Site lets students bet on their grades

It's back-to-school season. And for those college kids who think they can get an A on that biology course or maintain a 3.7 GPA throughout their junior year, a new website may provide a little bit of an incentive.

Ultrinsic.com allows students from 36 college campuses across the U.S. to wager on how well they'll do during the upcoming semester. And the site will pay you money for achieving or exceeding a certain grade.

"We're going to help students get better grades and succeed in school," says Jeremy Gelbart, the site's co-founder. "This will make the overall school experience more enjoyable, this idea of giving the students their own control over their own rewards and goals."

The site is billed as "the ultimate destination for students to play, study and win." Here's how it works: A student comes to the website, creates a free account, uploads their course history and enters their GPA. He or she then uploads their current schedule, and based on that schedule, they can create various types of incentives -- like, say, an A on a certain course or a wager on their overall GPA -- that if achieved, can result in cash.

Gelbart, 23, the website's president, explains it this way: "So, let's say I'm a B student taking Math 101. I'm shooting for an A, so I choose my target grade, I choose the total cash incentive I want, and then Ultrinsic will calculate how much the student contributes to the incentive and how much Ultrinsic will contribute."

Students can also hedge against potential failure by buying "grade insurance," which allows users to pay a premium in order to get coverage in case they don't meet their targeted incentive.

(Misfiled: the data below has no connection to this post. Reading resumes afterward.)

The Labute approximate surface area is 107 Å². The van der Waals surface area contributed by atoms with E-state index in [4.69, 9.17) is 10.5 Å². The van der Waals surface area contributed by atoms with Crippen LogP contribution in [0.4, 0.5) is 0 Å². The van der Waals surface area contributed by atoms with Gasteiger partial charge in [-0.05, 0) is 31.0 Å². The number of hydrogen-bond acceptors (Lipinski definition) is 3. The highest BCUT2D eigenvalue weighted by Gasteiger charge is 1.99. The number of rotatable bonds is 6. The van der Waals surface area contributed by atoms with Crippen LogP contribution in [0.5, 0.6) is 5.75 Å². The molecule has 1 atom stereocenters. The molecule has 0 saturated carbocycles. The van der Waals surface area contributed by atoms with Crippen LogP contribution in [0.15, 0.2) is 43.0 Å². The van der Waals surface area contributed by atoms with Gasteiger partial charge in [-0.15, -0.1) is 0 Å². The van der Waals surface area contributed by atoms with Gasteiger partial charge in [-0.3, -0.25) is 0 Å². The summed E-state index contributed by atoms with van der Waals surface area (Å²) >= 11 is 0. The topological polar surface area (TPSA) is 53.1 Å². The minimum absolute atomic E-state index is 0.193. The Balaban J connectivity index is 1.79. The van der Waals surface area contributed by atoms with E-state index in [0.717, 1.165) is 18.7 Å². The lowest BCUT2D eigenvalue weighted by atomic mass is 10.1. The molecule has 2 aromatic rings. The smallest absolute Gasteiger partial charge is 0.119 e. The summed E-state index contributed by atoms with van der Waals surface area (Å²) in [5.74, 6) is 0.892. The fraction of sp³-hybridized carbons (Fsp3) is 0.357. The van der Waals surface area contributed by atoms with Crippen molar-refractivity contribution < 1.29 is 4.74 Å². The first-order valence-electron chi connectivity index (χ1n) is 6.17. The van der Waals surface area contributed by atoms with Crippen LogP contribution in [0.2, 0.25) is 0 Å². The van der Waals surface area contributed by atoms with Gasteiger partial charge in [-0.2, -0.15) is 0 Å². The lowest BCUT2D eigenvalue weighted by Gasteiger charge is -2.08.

Ultrinsic calculates how much they will pay students based on a formula that takes into account their academic history, data analysis, and whatever info the site's researchers can get their hands on. If a student reaches their targeted grade, Ultrinsic will pay them based on the amount it calculated. If not, the student must pay up.

Of course, the site has not come without controversy. Critics say Ultrinsic may encourage students to gamble and that it is has overtones of online gambling.

Gelbart insists the company's goal is to help students improve their grades, and says his site differs online gambling because Ultrinsic involves skill and winning is "completely within the control of the student."

Gelbart came up with the idea for Ultrinsic about three years ago with his longtime friend Steven Wolf, 27, while they were attending the University of Pennsylvania.

"I was a student [there] at the time, and Steven and I had an exam the following day and I didn't want to study," Gelbart says. "So Steven said to me, 'How about this, if you get an A on the exam, I'll give you $100, but if you don't get an A, you give me $20.'"

Gelbart says he won the bet, and soon realized that their "gamble" was a great way to motivate students to do better in school. From there, the two built on their idea and sought help from advisers, web guys and private investors. Gelbart declined to say how much money he received and from whom, but says there are plans to expand to more campuses later in the year.

What do you think about gambling on your grades? Check out Ultrinsic here. And follow our coverage on the Internet, including the latest on net neutrality, here.

About the author

Daryl Paranada is the associate web producer for Marketplace overseeing all daily website content and production, as well as producing multimedia features -- including the popular economic explainer series Whiteboard -- and special projects. Follow him on Twitter @darylparanada.

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